"Chinese, Japanese- Not Difference"

chapter from the upcoming book

I was twenty-two when I took a job as a delivery boy at China China. I had recently been dumped by Angie, my high school sweetheart, for a boy who was – she made a point of declaring this in her last voice message – “much better looking" than me, but whom my friends immediately insisted was my intellectual inferior. That they said this without ever having met him has never sat very well with me.
China China was a shoebox-sized restaurant four doors down from 519, the Gay Community Centre, on Church Street, and owned by my sixth aunt and her husband, Yang Soonal-Yual, or Uncle for short. It specialized in anything that sounded remotely Asian and if Asian wasn’t your thing, there was a smorgasbord of fallbacks including burgers, chicken wings, fettucine Alfredo, and – my Uncle proudly articulated – Ukrainian perogies. That he knew the difference between Polish or Latvian or Ukrainian perogies was never brought up for discussion for fear that he might lose face in front of our cook. Jimmy, an aging bachelor, was from a village in some remote northeastern part of China that I could never pronounce, famous for its exotic food. One day Jimmy brought along some photos he had taken on a recent trip back home. These were delicacies of his hometown, he explained, waxing nostalgically about the skewered giant dung beetles, roasted black scorpions and deep-fried deer testicles. One photo had what appeared to be a dark mushy stew in a stone pot.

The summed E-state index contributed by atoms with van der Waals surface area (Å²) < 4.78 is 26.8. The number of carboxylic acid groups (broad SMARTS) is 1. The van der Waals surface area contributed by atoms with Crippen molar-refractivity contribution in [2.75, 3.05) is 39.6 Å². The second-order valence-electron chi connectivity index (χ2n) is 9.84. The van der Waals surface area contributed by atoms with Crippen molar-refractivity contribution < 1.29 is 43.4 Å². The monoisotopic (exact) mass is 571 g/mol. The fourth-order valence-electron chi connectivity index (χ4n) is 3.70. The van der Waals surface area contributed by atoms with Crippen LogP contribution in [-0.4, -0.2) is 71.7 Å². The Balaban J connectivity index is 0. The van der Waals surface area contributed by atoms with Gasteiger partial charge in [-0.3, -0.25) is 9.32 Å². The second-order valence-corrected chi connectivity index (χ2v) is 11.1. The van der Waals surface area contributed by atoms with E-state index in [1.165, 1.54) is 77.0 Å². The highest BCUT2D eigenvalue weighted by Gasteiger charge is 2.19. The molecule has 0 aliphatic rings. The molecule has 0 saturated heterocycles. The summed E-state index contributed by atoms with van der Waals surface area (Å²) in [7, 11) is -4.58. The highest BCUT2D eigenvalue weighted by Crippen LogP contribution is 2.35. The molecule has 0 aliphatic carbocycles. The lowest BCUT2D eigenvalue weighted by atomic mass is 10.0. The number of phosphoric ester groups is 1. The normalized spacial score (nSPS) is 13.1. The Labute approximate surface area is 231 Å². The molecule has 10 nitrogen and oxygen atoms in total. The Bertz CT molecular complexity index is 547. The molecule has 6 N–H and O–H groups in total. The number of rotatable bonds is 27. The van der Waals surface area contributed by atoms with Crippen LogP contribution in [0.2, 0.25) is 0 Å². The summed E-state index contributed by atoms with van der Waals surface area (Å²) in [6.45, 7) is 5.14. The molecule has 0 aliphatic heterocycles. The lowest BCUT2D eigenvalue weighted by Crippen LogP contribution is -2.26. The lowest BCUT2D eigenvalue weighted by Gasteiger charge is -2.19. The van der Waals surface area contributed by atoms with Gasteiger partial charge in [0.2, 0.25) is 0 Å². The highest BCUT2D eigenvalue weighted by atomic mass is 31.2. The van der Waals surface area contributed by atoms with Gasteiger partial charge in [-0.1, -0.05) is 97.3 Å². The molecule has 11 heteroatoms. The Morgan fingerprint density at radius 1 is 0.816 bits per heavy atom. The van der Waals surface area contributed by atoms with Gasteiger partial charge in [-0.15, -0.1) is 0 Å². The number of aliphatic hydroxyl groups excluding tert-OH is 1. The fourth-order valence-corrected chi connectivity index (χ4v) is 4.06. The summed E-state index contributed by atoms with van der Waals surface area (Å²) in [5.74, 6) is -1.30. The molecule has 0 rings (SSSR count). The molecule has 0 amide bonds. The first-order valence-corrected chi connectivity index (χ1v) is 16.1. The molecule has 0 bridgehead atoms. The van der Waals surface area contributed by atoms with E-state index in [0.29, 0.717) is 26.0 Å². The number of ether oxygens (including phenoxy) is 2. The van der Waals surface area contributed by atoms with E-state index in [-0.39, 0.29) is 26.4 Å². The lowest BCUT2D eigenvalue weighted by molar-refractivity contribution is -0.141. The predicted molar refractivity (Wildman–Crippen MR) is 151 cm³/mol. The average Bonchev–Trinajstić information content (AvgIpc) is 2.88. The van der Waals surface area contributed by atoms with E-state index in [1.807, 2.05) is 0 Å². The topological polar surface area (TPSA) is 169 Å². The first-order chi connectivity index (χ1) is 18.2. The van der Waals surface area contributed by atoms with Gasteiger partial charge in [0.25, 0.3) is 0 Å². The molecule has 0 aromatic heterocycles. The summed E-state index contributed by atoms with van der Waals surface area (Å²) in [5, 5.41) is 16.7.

"What's that?" I asked.